Caribbean Hurricane Season: What You Need to Know Before Your Trip

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Let us assuage any hesitation you might have about traveling to the Caribbean during hurricane season. “If someone offered me a vacation to the Caribbean during the peak of the hurricane season, I wouldn’t think twice about it -- I’d go,” says Chris Landsea, Science and Operations Officer at the National Hurricane Center. “But you need to be prepared.” We can help with that. We tapped meteorologists as well as the founder of a top travel insurance company to get the lowdown on everything you need to know before packing your bags and hitting the road during hurricane season.

Hurricane season runs for six months in the Caribbean.

Much like Florida, hurricane season in the Caribbean lasts from June through November. Although the region can be struck with a storm any time during this period, it’s rare to encounter one in June and July. August through November, however, is the riskiest time frame. That said, the likelihood of a hurricane hitting throughout the entire season are low — about the same as South Florida, according to Landsea. “For example, if you’re going to be in Saint Croix in the U.S. Virgin Islands for the whole six months, you have about a 14 percent chance of experiencing a hurricane,” he says. “And if you’re going to be there for a week — even during peak season — it’s about a 1 percent chance.”

This year will bring average to above average hurricane activity.

While it’s too soon to make any predictions about what this year’s hurricane season will bring to any specific areas of the Caribbean, it’s likely to be an active year, according to Landsea. “According to the National Hurricane Center, this translates to between 11 and 17 storms,” says meteorologist Jason Meyers. “Of these storms, five to nine are likely to become hurricanes and between two and four of those will become major hurricanes — that is, category 3 or bigger.” According to the National Oceanic and Atmospheric Administration (NOAA), the historical average is 12 named storms.

Some areas in the Caribbean are better protected than others.

Believe it or not, there are some parts of the Caribbean that are immune to hurricanes. For example, Panama never gets hit because it’s too close to the equator. Aruba, Curacao, and Bonaire, also known as the ABC islands, are also situated outside of the hurricane belt, making them perfect destinations to enjoy during the low season without a high risk of inclement weather. Trinidad, which is located at a low latitude, is another Caribbean destination that’s unlikely to ever get hit. On the flip side, the Greater Antilles (Cuba, Jamaica, Hispaniola, and Puerto Rico) and northern and central America — from northern Honduras up to Mexico — have much greater odds.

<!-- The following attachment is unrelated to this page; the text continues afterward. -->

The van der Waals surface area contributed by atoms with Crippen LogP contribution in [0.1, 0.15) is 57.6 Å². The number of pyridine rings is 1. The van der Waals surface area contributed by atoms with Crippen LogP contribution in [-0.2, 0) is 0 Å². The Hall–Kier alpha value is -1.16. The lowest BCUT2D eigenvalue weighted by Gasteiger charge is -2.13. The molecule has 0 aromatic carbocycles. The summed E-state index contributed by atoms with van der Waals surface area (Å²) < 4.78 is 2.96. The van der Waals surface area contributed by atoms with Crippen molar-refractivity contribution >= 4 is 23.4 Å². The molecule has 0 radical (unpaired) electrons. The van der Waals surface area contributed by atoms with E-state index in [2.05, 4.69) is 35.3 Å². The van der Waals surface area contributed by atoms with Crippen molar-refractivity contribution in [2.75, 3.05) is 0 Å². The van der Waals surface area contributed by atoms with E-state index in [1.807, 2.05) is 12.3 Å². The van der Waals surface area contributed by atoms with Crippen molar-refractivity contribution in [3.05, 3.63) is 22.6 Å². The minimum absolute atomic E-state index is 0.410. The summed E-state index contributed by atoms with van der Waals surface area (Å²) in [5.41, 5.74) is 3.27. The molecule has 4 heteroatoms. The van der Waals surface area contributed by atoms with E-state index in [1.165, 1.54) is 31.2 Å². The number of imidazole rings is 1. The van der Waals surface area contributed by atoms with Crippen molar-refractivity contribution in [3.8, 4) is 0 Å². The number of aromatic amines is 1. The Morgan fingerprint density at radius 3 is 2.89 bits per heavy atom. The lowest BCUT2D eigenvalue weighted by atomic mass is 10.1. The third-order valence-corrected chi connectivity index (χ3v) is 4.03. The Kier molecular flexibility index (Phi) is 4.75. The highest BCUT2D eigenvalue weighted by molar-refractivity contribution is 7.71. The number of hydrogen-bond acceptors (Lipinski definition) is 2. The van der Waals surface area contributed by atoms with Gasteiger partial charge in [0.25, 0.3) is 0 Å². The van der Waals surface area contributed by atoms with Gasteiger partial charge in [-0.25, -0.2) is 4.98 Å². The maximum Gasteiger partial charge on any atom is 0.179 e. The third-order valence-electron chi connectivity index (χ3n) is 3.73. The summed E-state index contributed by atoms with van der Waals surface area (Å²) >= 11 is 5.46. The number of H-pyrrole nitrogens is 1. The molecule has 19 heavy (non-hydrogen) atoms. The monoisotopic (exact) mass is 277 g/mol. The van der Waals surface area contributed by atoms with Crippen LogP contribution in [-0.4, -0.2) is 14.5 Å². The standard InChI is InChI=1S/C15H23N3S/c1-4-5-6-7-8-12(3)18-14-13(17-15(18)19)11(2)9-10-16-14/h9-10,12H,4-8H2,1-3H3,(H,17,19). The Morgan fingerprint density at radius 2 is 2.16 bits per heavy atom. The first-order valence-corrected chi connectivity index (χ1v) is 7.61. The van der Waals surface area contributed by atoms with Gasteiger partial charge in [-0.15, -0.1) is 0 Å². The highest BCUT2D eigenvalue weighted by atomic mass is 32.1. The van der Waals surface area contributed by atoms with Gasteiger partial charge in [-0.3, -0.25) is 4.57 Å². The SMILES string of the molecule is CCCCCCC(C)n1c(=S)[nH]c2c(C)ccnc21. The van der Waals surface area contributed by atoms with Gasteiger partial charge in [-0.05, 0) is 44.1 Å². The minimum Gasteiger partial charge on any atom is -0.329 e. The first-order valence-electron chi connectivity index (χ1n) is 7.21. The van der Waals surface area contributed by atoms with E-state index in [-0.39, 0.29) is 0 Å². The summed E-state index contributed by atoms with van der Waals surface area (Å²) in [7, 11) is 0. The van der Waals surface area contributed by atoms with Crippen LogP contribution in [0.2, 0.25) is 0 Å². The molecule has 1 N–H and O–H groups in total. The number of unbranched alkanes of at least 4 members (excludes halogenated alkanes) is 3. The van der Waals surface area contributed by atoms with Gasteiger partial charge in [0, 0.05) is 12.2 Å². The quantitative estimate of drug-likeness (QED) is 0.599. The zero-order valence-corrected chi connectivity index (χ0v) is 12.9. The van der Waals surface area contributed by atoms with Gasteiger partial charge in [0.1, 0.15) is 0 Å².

This year’s hurricane season could look like last year’s.

“Last year, the NOAA forecast 10 to 16 named storms for the 2016 Atlantic hurricane season — not all of which would reach hurricane level. Their predictions were fairly accurate, with 15 named storms — seven of which were deemed hurricanes,” says Stan Sandberg, co-founder of Last year, Hurricane Matthew hit Haiti in October, causing tremendous damage. It also traveled to the eastern end of Cuba and went through the Bahamas before making its way to the U.S. Then there was Hurricane Otto, which hit near the Costa Rica and Honduras border. Thankfully, it appeared in a fairly unpopulated area and didn’t cause a lot of destruction. 

“It’s tough to make a prediction about how any one area will be impacted by an entire season,” says Meyers. That said, travelers to the Caribbean should plan ahead for the possibility of a repeat of last year, according to Sandberg. When discussing this year’s hurricane season, it’s also important to consider climate change. According to Meyers, the ocean is warming, and warmer waters mean bigger and stronger hurricanes.